Insulating EU homes could reduce energy demand by 44%, saving up to 777 TWh
A new study by BPIE (Buildings Performance Institute Europe) shows that improving the insulation of existing residential buildings in the EU would significantly contribute to securing the bloc’s energy independence and achieving the EU target of reaching climate neutrality by 2050. Improved insulation of EU residential buildings would result in a reduction of energy demand for heating in buildings by 777 TWh, or 44% compared to 2020: 46% in gas savings, 44% in heating oil savings and 48% in coal savings.
“The results speak for themselves,” says Oliver Rapf, BPIE Executive Director. “Buildings must be treated as vital infrastructure contributing to EU energy security and climate neutrality. Deep renovation should be one of the EU’s highest priorities facing the energy crisis.”
In this analysis, BPIE modelled two renovation scenarios until 2050: The 2% Renovation Scenario and the Full Renovation Scenario.
The 2% Renovation scenario – following the goal renovation rate prescribed by the European Commission in the Renovation Wave Strategy – assumes that a 2% renovation rate is reached by 2030 and remains at that level until 2050. The Full Renovation scenario assumes that after 2030 the average renovation rate (now at 1%) will continue to grow at the speed needed to renovate all existing residential buildings before 2050.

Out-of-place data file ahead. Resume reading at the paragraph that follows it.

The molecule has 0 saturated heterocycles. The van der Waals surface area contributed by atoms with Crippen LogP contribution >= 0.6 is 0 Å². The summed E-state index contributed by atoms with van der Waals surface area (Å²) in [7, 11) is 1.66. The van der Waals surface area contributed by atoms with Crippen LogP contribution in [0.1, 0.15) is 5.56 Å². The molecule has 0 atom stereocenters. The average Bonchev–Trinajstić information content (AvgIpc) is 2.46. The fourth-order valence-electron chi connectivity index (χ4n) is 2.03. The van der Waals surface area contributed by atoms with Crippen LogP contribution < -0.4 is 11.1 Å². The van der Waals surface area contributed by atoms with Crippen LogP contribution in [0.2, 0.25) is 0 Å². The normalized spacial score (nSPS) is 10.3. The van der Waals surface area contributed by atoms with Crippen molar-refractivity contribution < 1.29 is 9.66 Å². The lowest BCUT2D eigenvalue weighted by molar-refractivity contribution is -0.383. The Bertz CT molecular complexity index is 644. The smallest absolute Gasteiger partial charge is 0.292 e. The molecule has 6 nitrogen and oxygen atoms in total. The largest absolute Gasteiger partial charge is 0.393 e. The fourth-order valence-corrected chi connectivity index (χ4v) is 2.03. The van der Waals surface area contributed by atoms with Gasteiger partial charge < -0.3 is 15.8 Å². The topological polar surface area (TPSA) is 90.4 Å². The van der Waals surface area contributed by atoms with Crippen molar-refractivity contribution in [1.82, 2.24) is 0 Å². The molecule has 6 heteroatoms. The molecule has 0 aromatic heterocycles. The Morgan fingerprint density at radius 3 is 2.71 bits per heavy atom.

The analysis shows that achieving a stable 2% renovation rate is insufficient to achieve EU climate goals and significantly contribute to energy independence. Under this scenario, 30% of buildings will be left unrenovated by mid-century and 235 TWh of potential final energy savings will be wasted.
To fully benefit from the savings potential (777 TWh), the entire residential building stock must therefore be renovated.
To reach EU climate neutrality goals by 2050, this means the current renovation rate of 1% must be at least doubled by 2030, reach 3% by 2035, and 4% by 2040.
Achieving this level of ambition means that EU building policies must carefully align short-term actions with long-term needs and ambitions.
“Building renovation activity must seriously ramp up in this decade,” continues Rapf. “The final negotiations of the EPBD in the coming months should define deep renovation as the standard and agree renovation requirements which deliver on this standard, are fair and backed by attractive financial support for all who need it.”
The report concludes that the EPBD recast should require that financial programmes and advisory services prioritise projects achieving deep renovations. Minimum Energy Performance Standards (MEPS) should be designed on a differentiated basis according to ownership structure, and focus on worst-performing buildings across all segments first. Even in a step-by-step approach, all renovations and especially the first step should pull the building out of the worst-performing category. Public funds including emergency relief, recovery funds and subsidy schemes should all be designed towards supporting deep renovations of buildings. Member States should not wait for a ban of fossil fuel boilers to be introduced by the EPBD, and should stop fossil fuel subsidies immediately.